There are two types of 529 plans: "prepaid" or "savings" accounts. The advantage of prepaid plans is that you can pay a child's future tuition at today's rates; the disadvantage is that prepaying a plan will likely lock you into a state's or a specific college's higher education system. Some states, but not all, do allow for refunds plus interest if the child changes his or her mind. Also, prepaid plans often don't cover secondary expenses like computers and Internet charges -- indisputably necessary tools for college classes -- and plan administrators invest all of the assets.

On the other hand, 529 savings plans are much more flexible. Simply put, you choose how to invest the assets from selected options. At the time the child enters college, you use the account to pay for his or her higher education. In all instances concerning 529s, the institution must be an accredited college or university. Also, the assets must be professionally managed, and depending on the plan, participants can choose from up to 30 mutual fund-type investments that can be changed once every 12 months.

Another type of college savings plan is the Coverdell Education Savings Account (ESA). In this type of account, the distributions are tax-free, you can invest the funds however you wish without using a money manager, and the funds can be used for primary, secondary and post-secondary education expenses. Unfortunately, contributions are limited to $2,000 per student per year; contributors earning more than $110,000 (single filers) or $220,000 (joint filers) do not qualify; the contributions are not tax deductible, and; the assets are considered in the financial aid calculation since they are considered to be an asset of the child. In our opinion, Coverdell ESAs are inferior to 529 savings plans.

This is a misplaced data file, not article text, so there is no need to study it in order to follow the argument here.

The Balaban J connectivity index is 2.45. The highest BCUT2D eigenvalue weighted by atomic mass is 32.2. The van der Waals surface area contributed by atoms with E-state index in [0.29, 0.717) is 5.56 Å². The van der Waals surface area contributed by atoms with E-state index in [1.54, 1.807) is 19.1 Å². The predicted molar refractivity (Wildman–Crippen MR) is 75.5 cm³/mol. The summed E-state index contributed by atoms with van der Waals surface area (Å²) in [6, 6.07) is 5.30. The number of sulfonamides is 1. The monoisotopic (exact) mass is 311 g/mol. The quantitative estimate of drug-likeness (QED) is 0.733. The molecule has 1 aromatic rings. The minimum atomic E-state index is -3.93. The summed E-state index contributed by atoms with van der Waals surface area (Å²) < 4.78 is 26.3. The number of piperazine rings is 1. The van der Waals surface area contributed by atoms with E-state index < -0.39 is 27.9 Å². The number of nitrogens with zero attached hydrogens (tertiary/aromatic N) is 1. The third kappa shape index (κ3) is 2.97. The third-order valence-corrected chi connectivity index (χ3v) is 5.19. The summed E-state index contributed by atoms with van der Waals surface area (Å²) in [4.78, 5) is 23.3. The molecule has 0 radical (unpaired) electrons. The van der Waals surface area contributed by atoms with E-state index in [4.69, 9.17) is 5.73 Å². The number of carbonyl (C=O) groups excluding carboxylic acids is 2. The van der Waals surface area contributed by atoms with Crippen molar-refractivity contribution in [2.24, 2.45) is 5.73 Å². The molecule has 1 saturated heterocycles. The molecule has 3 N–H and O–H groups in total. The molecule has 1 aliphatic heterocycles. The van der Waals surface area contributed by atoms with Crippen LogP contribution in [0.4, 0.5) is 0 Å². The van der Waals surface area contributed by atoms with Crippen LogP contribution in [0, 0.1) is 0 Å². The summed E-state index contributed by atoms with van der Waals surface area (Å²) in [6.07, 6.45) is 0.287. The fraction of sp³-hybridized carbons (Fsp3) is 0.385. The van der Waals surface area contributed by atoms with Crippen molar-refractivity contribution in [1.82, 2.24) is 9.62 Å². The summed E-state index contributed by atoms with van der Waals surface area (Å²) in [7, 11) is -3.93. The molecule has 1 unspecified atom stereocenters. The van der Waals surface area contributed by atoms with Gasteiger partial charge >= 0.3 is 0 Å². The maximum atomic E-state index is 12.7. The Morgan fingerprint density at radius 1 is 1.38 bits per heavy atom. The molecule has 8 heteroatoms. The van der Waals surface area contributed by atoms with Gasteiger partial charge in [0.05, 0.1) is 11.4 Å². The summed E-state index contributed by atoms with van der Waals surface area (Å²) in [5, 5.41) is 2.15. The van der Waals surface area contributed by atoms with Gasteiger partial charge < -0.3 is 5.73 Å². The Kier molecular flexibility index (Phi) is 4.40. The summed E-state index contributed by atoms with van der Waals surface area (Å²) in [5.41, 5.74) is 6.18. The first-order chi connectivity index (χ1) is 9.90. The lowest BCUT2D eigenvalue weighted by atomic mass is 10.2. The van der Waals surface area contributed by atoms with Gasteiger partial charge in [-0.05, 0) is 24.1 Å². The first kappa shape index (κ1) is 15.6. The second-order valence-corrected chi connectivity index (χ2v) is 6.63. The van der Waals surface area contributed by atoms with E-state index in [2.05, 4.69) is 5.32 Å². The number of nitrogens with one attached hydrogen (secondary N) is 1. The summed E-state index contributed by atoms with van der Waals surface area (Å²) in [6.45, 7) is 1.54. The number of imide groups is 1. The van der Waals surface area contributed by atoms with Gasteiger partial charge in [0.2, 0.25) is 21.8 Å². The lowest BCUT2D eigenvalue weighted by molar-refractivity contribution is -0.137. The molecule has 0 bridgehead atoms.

Like any investment, 529 plans do have their risks, and it is possible to lose money by investing in one of these plans. However, we don't think the risks are great enough to avoid dipping your toes into these investment waters. Rather, we suggest that -- if your children are young and unless your child is due to begin college next fall -- you should dive in to this typically rewarding college investment plan option.

Obviously, all college savings plans are not created equal. It's imperative that you sit down with an investment advisor to evaluate your objectives, the types of investments offered, and any plan expenses before making your decision.

Lynn, we hope we have provided you with some useful information regarding 529 plans. If you would like for us to take an in-depth look at your particular situation, Rollins Financial's investment advisors are always available.

We encourage our clients and readers to send us questions for our Q&A series at And as always, we hope you will keep Rollins Financial in mind when seeking professional advice on financial planning and investing.

Best regards,
Joe Rollins